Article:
• They are native to Europe, Africa, and Asia; however, several species occur in North America because partridges were brought over to the New World for sport hunting.

7 Different Types of Partridges

There are 40 different species of partridges, each unique in its own way. Below are seven of the most well-known partridges.

1. Red-Legged Partridge (Alectoris rufa)

The red-legged partridge is also known by another name: the French Partridge. It derived this name to help distinguish it from the Gray or English partridge.

They are stealthy, padded, round birds who inhabit areas in the United Kingdom. Their habitat of choice is lowland and farmland regions of southwestern Europe.

These birds originated from France, Spain, and Italy, but locals transported them to England and Wales for sport hunting purposes.

Adults are sandy brown with a pinkish belly. Other distinctive characteristics include extravagant black streaking on their gorget (colored patch on throat), black flank bars, and rufous-streaked flanks.

Red-legged partridges have red beaks, and their pink legs stand out against the vegetation of their natural habitats.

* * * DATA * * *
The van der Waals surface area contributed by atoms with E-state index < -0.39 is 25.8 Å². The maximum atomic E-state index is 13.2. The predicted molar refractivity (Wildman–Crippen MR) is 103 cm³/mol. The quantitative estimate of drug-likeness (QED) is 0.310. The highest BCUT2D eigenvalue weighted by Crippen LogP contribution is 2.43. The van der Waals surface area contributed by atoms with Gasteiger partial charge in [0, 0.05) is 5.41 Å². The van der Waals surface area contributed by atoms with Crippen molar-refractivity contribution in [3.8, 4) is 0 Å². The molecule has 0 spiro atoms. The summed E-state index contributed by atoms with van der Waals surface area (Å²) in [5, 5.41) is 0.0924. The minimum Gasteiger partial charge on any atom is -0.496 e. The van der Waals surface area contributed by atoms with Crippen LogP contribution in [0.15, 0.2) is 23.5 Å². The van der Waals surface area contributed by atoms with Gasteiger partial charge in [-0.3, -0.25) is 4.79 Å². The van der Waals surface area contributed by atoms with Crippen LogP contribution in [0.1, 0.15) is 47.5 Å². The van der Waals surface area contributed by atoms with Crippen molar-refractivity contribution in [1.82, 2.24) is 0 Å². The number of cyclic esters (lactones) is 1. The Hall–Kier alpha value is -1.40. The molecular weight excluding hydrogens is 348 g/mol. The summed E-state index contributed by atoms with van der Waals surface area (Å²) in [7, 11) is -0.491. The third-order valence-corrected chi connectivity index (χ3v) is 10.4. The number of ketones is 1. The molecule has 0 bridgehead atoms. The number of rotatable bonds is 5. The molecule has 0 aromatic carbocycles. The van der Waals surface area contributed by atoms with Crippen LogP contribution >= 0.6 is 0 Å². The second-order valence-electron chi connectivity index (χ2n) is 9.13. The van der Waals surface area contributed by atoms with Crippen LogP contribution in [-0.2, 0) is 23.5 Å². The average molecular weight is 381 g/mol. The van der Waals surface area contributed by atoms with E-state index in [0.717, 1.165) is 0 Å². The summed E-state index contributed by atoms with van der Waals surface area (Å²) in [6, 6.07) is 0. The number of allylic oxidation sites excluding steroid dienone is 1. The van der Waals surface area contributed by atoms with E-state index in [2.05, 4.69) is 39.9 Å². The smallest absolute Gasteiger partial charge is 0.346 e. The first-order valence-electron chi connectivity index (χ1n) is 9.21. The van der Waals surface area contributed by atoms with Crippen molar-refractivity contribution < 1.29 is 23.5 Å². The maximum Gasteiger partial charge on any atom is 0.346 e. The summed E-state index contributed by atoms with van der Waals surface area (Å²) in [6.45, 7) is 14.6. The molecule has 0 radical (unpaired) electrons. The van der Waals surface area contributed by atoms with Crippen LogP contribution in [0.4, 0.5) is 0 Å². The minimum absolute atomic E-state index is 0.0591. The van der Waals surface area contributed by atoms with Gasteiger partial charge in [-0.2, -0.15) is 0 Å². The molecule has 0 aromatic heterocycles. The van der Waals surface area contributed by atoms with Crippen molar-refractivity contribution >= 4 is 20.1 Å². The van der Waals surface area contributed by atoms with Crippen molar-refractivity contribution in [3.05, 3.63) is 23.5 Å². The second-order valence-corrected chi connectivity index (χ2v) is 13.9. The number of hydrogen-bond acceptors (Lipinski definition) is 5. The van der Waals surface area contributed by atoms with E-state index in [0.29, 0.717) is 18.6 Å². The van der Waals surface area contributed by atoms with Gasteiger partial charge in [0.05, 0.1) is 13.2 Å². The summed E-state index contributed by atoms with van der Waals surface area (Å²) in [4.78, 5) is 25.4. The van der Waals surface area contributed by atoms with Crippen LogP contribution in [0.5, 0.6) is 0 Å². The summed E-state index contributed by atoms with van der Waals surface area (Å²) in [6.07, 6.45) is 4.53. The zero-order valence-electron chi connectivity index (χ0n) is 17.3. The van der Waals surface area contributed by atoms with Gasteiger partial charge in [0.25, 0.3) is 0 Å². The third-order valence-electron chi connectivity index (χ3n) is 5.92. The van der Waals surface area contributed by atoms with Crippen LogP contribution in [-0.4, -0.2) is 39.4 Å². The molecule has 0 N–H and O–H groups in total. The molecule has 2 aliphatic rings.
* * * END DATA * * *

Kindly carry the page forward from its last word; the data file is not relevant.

Red-legged partridges tend to flock together in groups of 20 and are often seen waddling over grassy fields and pastures. They are well camouflaged against the vegetation because of their sandy brown coloring, making them almost invisible.

As with many members of the partridge family, they are monogamous and prefer to live with a single partner. They will simultaneously produce two broods, which helps increase their numbers, even though they are huge targets as game birds.

2. Gray Partridge (Perdix perdix)

The gray partridge is a small bird belonging to the pheasant family. Their backs are brown, and they have grey chests and flanks. Gray partridges have white bellies with a significant chestnut-brown horseshoe marking.

Juveniles have different coloring and are mostly yellow-brown but lack distinctive face patterns and markings on their bellies.

They are distributed across most of Europe and western Asia. Their preferred habitat is shrublands, grasslands and steppes, and agricultural areas with small fields.

3. Rock Partridge (Alectoris graeca)

The rock partridge forms part of the pheasant family, Phasianidae. They are considered game birds and belong to the order Galliformes.

They originate from southern Europe and only occur in the Alps and Apennines. Sicily and the Balkans. Rock partridges share very similar characteristics with their eastern cousins, the Chukar and A.chukar.

4. Black Wood Partridge (Melanoperdix nigra)

The black wood partridge also goes by the name black partridge, belonging to the family Phasianidae. They are small birds originating from South Asian countries such as: